Procedure for Finalizing Logical Replication and Switching Heroku App to Aurora

1) Evaluating Logical Replication Status

Postgres provides a view named pg_stat_replication which provides useful information on the state of on going replication whereby one row is dedicated to each replication event. In this demo example there are two entries in the table (i) one for the Streaming Replica and (ii) another for the Logical Replication to Aurroa. Probably the most important rows fields of this view are write_lag, flush_lag, and replay_lag which show the amount of time in which replication is falling behind. The ideal values for these fields are null which mean there is no lag.

So on the Master EC2 Postgres server you can query this table to evaluate the progress.

SELECT * FROM pg_stat_replication;

You should also check the postgresql log from Aurora in CloudWatch and make sure all the tables finish their initial synchronization phase.

2) Once Replication is Sync'd Switch Heroku App to Maintenance Mode

heroku maintenance:on -a app-name

3) Drop the Subscription on Aurora

DROP SUBSCRIPTION sub_name;

4) Alter the Sequences on Aurora

As I mentioned previously Logical Replication does not properly migrate sequences so if a new record were to be attempted to be inserted into one of the tables on Aurora a collision error will occur because all the primary key values will be starting at 1 even though table data already exists. I alleviate this problem by using a SQL function to query each primary key's tables (that utilize a sequence) to find the max primary key value and restart the sequence value to that max value plus some offset.

For this demo app I have the following SQL script named alter_sequences.sql which accomplishes just that.

CREATE OR REPLACE FUNCTION alter_sequence(seq TEXT, select_sql TEXT) RETURNS void
    LANGUAGE plpgsql
    PARALLEL UNSAFE
    AS $$
DECLARE
  max_pk INTEGER;
  new_seq_id INTEGER;
  seq_id_offset INTEGER := 9000;
BEGIN
  EXECUTE select_sql INTO max_pk;
  new_seq_id = max_pk + seq_id_offset;
  RAISE NOTICE 'Max PK=% and new Seq Val=% from SQL=%', max_pk, new_seq_id, select_sql;

  PERFORM setval(seq, new_seq_id);
END; $$;


BEGIN;

SELECT alter_sequence('public.auth_group_id_seq', 'SELECT MAX(id) FROM  public.auth_group');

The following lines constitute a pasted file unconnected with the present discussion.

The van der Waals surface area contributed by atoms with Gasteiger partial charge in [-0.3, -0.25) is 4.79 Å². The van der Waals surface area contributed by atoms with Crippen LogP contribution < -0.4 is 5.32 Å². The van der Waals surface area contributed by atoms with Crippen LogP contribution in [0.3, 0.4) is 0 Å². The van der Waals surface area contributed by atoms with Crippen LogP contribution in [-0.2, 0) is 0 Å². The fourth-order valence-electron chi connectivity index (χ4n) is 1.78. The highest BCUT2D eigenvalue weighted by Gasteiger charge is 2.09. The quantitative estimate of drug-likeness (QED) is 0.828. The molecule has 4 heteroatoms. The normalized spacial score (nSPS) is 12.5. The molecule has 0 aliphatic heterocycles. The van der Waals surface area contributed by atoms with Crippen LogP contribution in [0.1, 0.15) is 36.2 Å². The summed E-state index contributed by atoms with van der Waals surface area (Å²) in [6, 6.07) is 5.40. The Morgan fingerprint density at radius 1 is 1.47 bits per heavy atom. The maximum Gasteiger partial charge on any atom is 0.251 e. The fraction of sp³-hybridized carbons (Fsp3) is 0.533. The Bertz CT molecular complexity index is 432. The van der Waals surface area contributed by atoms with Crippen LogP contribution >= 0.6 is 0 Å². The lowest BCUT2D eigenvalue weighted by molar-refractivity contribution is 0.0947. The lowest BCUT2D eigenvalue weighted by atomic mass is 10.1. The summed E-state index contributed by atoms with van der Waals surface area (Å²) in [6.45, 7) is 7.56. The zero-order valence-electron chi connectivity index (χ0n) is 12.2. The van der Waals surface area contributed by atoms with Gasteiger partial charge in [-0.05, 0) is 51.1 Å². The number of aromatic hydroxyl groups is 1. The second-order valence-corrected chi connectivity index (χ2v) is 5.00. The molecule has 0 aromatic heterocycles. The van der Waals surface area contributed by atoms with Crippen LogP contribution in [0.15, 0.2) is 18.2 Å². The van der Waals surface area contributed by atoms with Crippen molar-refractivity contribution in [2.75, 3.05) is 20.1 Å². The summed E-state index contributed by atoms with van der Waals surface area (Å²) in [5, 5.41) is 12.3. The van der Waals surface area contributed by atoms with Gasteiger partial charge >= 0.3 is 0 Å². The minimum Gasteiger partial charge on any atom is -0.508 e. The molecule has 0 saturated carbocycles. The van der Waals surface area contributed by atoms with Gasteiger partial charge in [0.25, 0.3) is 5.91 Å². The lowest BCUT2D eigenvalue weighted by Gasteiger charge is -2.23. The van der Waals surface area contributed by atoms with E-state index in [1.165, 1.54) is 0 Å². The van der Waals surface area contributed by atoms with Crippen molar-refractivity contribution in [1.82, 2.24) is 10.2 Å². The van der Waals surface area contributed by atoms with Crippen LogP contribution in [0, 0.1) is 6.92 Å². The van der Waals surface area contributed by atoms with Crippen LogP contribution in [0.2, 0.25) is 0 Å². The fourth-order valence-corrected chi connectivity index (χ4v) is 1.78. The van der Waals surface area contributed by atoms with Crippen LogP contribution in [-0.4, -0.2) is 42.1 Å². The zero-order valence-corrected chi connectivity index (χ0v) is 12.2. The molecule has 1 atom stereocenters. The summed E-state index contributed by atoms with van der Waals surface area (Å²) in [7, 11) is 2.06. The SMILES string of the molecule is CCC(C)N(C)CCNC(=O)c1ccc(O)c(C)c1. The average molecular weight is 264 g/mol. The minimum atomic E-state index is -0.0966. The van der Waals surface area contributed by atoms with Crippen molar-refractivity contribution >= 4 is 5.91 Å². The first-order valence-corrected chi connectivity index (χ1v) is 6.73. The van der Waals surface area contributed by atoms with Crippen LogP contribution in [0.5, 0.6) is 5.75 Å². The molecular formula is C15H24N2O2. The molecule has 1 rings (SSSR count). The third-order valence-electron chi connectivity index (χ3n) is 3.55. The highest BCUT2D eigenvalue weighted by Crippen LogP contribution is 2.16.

SELECT alter_sequence('public.auth_group_permissions_id_seq', 'SELECT MAX(id) FROM public.auth_group_permissions');
SELECT alter_sequence('public.auth_permission_id_seq', 'SELECT MAX(id) FROM public.auth_permission');
SELECT alter_sequence('public.auth_user_groups_id_seq', 'SELECT MAX(id) FROM public.auth_user_groups');
SELECT alter_sequence('public.auth_user_id_seq', 'SELECT MAX(id) FROM public.auth_user');
SELECT alter_sequence('public.auth_user_user_permissions_id_seq', 'SELECT MAX(id) FROM public.auth_user_user_permissions');
SELECT alter_sequence('public.core_randonumba_id_seq', 'SELECT MAX(id) FROM public.core_randonumba');
SELECT alter_sequence('public.django_admin_log_id_seq', 'SELECT MAX(id) FROM public.django_admin_log');
SELECT alter_sequence('public.django_content_type_id_seq', 'SELECT MAX(id) FROM public.django_content_type');
SELECT alter_sequence('public.django_migrations_id_seq', 'SELECT MAX(id) FROM public.django_migrations');

COMMIT;

Then run as follows.

psql -U pguser -d pgdb -h AURORA-WRITER-CLUSTER-HERE -f alter_sequences.sql

5) Update Heroku App's AURORA_MASTER_DATABASE_URL Config Variable

heroku config:set AURORA_MASTER_DATABASE_URL=postgres://pguser:develop3r@AURORA-WRITER-CLUSTER-HERE -a app-name
heroku ps:restart -a app-name

6) Turn off Maintenance Mode

heroku maintenance:off -a app-name

Conclusion

In this article I have walked through a game plan that can serve as a guide for migrating a Heroku Postgres Database from the Heroku platform to AWS Aurora complete with fault tolerance failover and near zero downtime.

As always, thanks for reading and please do not hesitate to critique or comment below.